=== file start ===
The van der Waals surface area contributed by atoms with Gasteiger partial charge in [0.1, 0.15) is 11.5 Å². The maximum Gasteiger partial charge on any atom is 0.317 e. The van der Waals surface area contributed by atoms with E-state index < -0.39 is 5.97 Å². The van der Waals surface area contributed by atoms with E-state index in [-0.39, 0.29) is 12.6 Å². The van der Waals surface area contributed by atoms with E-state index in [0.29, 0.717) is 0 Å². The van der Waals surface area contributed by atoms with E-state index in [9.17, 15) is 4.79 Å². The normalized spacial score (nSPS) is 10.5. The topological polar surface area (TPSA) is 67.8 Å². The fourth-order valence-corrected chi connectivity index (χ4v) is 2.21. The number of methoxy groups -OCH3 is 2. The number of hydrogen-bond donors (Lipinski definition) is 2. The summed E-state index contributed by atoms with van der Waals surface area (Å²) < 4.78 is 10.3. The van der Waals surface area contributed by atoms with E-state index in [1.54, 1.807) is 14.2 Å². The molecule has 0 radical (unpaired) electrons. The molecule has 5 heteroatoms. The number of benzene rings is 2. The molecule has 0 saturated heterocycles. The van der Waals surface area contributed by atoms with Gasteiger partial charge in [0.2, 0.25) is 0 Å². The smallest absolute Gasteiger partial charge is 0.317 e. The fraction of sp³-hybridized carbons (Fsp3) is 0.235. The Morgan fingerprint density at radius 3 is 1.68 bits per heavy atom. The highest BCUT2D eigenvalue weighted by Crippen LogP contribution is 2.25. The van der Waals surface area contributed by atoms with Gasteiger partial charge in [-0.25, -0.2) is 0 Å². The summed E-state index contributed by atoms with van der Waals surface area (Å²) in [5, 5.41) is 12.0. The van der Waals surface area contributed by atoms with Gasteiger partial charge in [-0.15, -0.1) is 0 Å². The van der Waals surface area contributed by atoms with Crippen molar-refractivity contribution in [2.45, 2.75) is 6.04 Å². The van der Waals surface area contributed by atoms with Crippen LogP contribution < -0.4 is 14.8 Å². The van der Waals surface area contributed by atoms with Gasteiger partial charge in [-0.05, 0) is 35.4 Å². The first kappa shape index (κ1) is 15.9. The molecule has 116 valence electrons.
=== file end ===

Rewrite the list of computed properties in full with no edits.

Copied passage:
The van der Waals surface area contributed by atoms with Gasteiger partial charge in [0.1, 0.15) is 11.5 Å². The maximum Gasteiger partial charge on any atom is 0.317 e. The van der Waals surface area contributed by atoms with E-state index < -0.39 is 5.97 Å². The van der Waals surface area contributed by atoms with E-state index in [-0.39, 0.29) is 12.6 Å². The van der Waals surface area contributed by atoms with E-state index in [0.29, 0.717) is 0 Å². The van der Waals surface area contributed by atoms with E-state index in [9.17, 15) is 4.79 Å². The normalized spacial score (nSPS) is 10.5. The topological polar surface area (TPSA) is 67.8 Å². The fourth-order valence-corrected chi connectivity index (χ4v) is 2.21. The number of methoxy groups -OCH3 is 2. The number of hydrogen-bond donors (Lipinski definition) is 2. The summed E-state index contributed by atoms with van der Waals surface area (Å²) < 4.78 is 10.3. The van der Waals surface area contributed by atoms with E-state index in [1.54, 1.807) is 14.2 Å². The molecule has 0 radical (unpaired) electrons. The molecule has 5 heteroatoms. The number of benzene rings is 2. The molecule has 0 saturated heterocycles. The van der Waals surface area contributed by atoms with Gasteiger partial charge in [0.2, 0.25) is 0 Å². The smallest absolute Gasteiger partial charge is 0.317 e. The fraction of sp³-hybridized carbons (Fsp3) is 0.235. The Morgan fingerprint density at radius 3 is 1.68 bits per heavy atom. The highest BCUT2D eigenvalue weighted by Crippen LogP contribution is 2.25. The van der Waals surface area contributed by atoms with Gasteiger partial charge in [-0.25, -0.2) is 0 Å². The summed E-state index contributed by atoms with van der Waals surface area (Å²) in [5, 5.41) is 12.0. The van der Waals surface area contributed by atoms with Gasteiger partial charge in [-0.15, -0.1) is 0 Å². The van der Waals surface area contributed by atoms with Crippen molar-refractivity contribution in [2.45, 2.75) is 6.04 Å². The van der Waals surface area contributed by atoms with Crippen LogP contribution < -0.4 is 14.8 Å². The van der Waals surface area contributed by atoms with Gasteiger partial charge in [-0.05, 0) is 35.4 Å². The first kappa shape index (κ1) is 15.9. The molecule has 116 valence electrons.